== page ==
Mid-Week MOT: ITB Support - The Iliotibial Band.
Much has been written about this pesky but important band of tissue running down the outside of your thigh from your hip to your knee.
So, where is it, what does it do and what happens when it all goes wrong?
Read on to find out.....
The ITB (iliotibial band) is a thickening of the thigh fascia (connective tissue present throughout the body) which runs from enveloping the Tensor Fasciae Latae (TFL) muscle on the iliac crest (top of pelvis, outer hip) down the outside edge of the thigh. It runs over the lateral condyle of the femur to attach on the outside/front of the tibia just below the knee (Gerdy's Tubercle). Within its course, it is attached via its fibres to the gluteal muscles, femur and patella and at its thickest is about 1-1.5" in depth.
The ITB supports the outer aspect of the knee predominately when walking, assists the muscles involved in lifting the leg outwards and resists the twisting actions of the knee. The band is very fibrous and not at all stretchy but moves backwards and forwards slightly during flexion and extension of the knee.
It was thought that a protective bursa lay underneath the band as it runs over the end of the femur but after several studies on cadavers, no bursa has been found, but researchers frequently saw a fatty pad that had nerve innervation, which they now believe may become irritated when the band moves excessively or pulls too much due to tightness at the hip. This then causes the familiar lateral knee pain which comes on during running, worsening when going downhill and when exercising for extended periods of time.
This condition is often more common in women due to the increase angle between the hip and knee alignment. Imbalance in quad to hamstring strength and poor biomechanics at the foot can also contribute to the ITB becoming inflammed and unhappy. Pain is usually worse at about 45 degrees of knee flexion and heavy weight lifting movements such as squatting, in men and women, can often upset the knee.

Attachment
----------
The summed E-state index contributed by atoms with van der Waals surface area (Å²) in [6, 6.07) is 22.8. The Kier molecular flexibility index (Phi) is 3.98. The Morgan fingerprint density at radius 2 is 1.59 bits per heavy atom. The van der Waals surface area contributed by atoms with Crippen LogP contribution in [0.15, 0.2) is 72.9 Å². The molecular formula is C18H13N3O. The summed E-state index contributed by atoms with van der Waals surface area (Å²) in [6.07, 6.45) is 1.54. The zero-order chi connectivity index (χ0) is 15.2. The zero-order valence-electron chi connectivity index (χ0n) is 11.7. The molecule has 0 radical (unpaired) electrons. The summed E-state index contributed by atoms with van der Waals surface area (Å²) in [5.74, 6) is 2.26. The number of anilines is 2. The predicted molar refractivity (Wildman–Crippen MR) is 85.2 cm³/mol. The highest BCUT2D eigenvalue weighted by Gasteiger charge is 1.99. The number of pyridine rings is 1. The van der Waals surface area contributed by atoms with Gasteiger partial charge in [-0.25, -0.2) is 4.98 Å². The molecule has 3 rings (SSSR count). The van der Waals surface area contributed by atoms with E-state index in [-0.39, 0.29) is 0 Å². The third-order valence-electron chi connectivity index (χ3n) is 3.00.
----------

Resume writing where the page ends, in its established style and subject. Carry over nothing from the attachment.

If you cycle, having a pedal position that causes your foot to turn toe-in can put stress on the outside knee too.
Good examination, history and assessment is required to adequately treat this condition.
Scanning and x-rays usually fail to reveal any abnormalities but should rule out other problems so this is where the manual therapists come into their own and can be really useful in getting you back to a pain free state. Your hips, low back and lower legs will be examined as problems with these areas may also cause knee problems.
Immediate reduction in activity levels which aggravate the condition is required, followed by ice therapy to reduce the inflammation. Cross train with swimming or cycling to maintain fitness levels. Get your bike set up professionally, paying attention to the pedal/foot position.
You may wish to take some anti-inflammatory medication such as ibuprofen or use the topical gels.
Replace old running shoes and get a specialist to analyse your gait and running mechanics to see if you are flat footed or rolling inwards, causing the knee to experience unusual forces. They should also measure your leg length to see if there are any discrepancies. Orthotic inserts may be prescribed to correct foot/ankle position.
Tightness in the ITB (contrary to popular belief) cannot usually be relieved by trying to stretch it out, the band is a thick fibrous tissue which, research has shown, does not respond to this. The band does actually need to be quite tight, in order fulfill its knee stability roll.
Loosening of the muscles at the hip, buttocks and either side of the band can, however, be very useful. Sorting out the foot biomechanics may also help.
Treatment may also involve using ultrasound to reduce inflammation at the site of friction and occasionally it may be necessary to have a corticosteroid injection into the area, although this and surgical intervention tend to be last resort measures.
In short, the prognosis for recovery is good but be patient and adhere to any rehab program you have been given.
As always, for osteopathy in High Wycombe and beyond call Lucy from OsteoFusion on 07833 321604, or visit www.osteofusion.co.uk
Thanks for reading